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The Anchor of Procrastination: How Dragging Your Heels Weighs You Down

The Anchor of Procrastination: How Dragging Your Heels Weighs You Down  by Laura StackThere may be a few perfect employees out there who have never once dragged their heels on a task…but I doubt it. While procrastination is nothing to brag about, we all do it—some more than others.

Sometimes procrastination seems reasonable: when work is scarce and efficiency will put us out of a job; when we fear a backlash for being too efficient later on; or when our personal circumstances force us to cut back to a more realistic workload.

Sometimes, though, the self-imposed anchor of procrastination stems from more unworthy factors. We may hate a task, find it difficult, or simply want to duck the responsibility. Other factors holding us back can include:

• Workload
• Fear
• Inertia
• Lack of self-confidence
• Uncertainty
• Perfectionism
• Distraction
• Excessive time pressure
• High frustration levels
• Negative self-talk

Notice I don’t include “Laziness” in the above list. While “Motivational Deficit Disorder” does sometimes contribute to procrastination, I’ve found successful, hard-working people to be among the worst procrastinators. They are so busy being busy—working on their day-to-day operational tasks—they “have no time” to focus on strategic priorities.

Regardless of the cause, however, procrastination always generates anxiety in the long run, creating a negative, paralyzing feedback loop. Rather than wasting time twiddling your thumbs or staying busy to hide your lack of productivity, take these steps to banish procrastination from your work life altogether.

Control Your Fear

Fear serves a legitimate purpose to protect us; however, when you find a task unpleasant or difficult, you can’t let it stop you in your tracks like a mountain lion would. In many jobs, you’d never get anything done if that were the case. Imagine working as a homicide detective or a zookeeper for carnivores—there are some jobs that are truly scary! But most fear is irrational: fear of failure, fear of running out of work, or fear of social disapproval. These fears shouldn’t prevent you from pushing forward with a task. Indeed, some people have observed that nearly cause of procrastination boils down to one fear or another when you get right down to it. Perhaps the task itself may seem huge and fearsome. Fortunately, you are the master of your emotions, and no one or nothing can make you feel any certain way. It’s up to you to conquer your fear, whatever form it takes, so you can forge ahead successfully. How can you do that?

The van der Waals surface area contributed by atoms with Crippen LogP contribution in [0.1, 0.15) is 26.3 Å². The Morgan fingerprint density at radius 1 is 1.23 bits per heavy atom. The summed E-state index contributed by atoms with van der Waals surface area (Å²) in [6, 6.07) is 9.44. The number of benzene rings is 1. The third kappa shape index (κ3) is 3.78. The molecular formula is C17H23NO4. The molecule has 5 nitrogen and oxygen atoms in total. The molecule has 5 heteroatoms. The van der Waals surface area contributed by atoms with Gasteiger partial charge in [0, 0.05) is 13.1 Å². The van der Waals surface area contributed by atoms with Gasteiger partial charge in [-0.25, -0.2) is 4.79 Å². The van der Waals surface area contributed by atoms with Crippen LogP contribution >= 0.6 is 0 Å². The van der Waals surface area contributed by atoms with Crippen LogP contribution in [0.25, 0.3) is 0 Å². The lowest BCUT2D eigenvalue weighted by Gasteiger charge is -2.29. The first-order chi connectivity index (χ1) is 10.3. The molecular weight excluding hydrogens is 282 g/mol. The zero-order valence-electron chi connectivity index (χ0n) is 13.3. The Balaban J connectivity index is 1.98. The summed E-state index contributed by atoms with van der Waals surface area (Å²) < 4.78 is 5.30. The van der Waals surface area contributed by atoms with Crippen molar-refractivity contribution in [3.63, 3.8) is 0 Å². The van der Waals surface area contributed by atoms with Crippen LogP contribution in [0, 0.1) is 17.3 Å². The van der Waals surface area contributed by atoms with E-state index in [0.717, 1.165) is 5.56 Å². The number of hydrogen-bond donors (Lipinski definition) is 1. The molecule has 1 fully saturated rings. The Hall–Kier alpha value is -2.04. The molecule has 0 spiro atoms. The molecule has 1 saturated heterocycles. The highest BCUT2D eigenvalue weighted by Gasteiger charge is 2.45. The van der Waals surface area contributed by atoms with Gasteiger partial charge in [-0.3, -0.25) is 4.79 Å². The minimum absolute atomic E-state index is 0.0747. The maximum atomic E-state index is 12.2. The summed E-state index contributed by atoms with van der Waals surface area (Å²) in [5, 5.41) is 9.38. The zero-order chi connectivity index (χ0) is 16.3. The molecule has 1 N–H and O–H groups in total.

Visualize the outcomes. On one hand, you have positive reinforcement, which helps you succeed by emphasizing all the positive outcomes of taking on and accomplishing your task; on the other, you have negative reinforcement, which dwells on the depressing consequences if you don’t. I prefer the former, but if the latter spurs you on, then by all means go for it. Do you want to lose your job, lose your house, and be a bag lady living under a bridge?

Focus on the positive. As for positive reinforcement, think about how great it’ll feel to finally conquer the hurdle blocking your path. Not only will you not have to worry about it anymore, now you can spend that worry-time on something productive. Maybe you’ll even get a promotion for accomplishing your task when no one else could! It doesn’t hurt to be a little lavish in your visualization if it helps you “screw your courage to the sticking point,” as Horatio Alger used to put it. Bad things just fester when you ignore them. Most of the time, a yucky task don’t just go away. It won’t do itself, and you can’t assume someone will do it for you. Get moving, or the anxiety will keep eating at you, devouring your energy and time.

Strategize. Take a little time to lay out a plan for getting the task done. You may find it easier to break it into smaller subtasks, each with its own due date and milestones. You can add each subtask to your to-do list and keep chipping away at it until you’ve completed it all. Think of building a wall, with each brick as a subtask. It may take a while, but you’ll eventually finish the wall if you keep at it.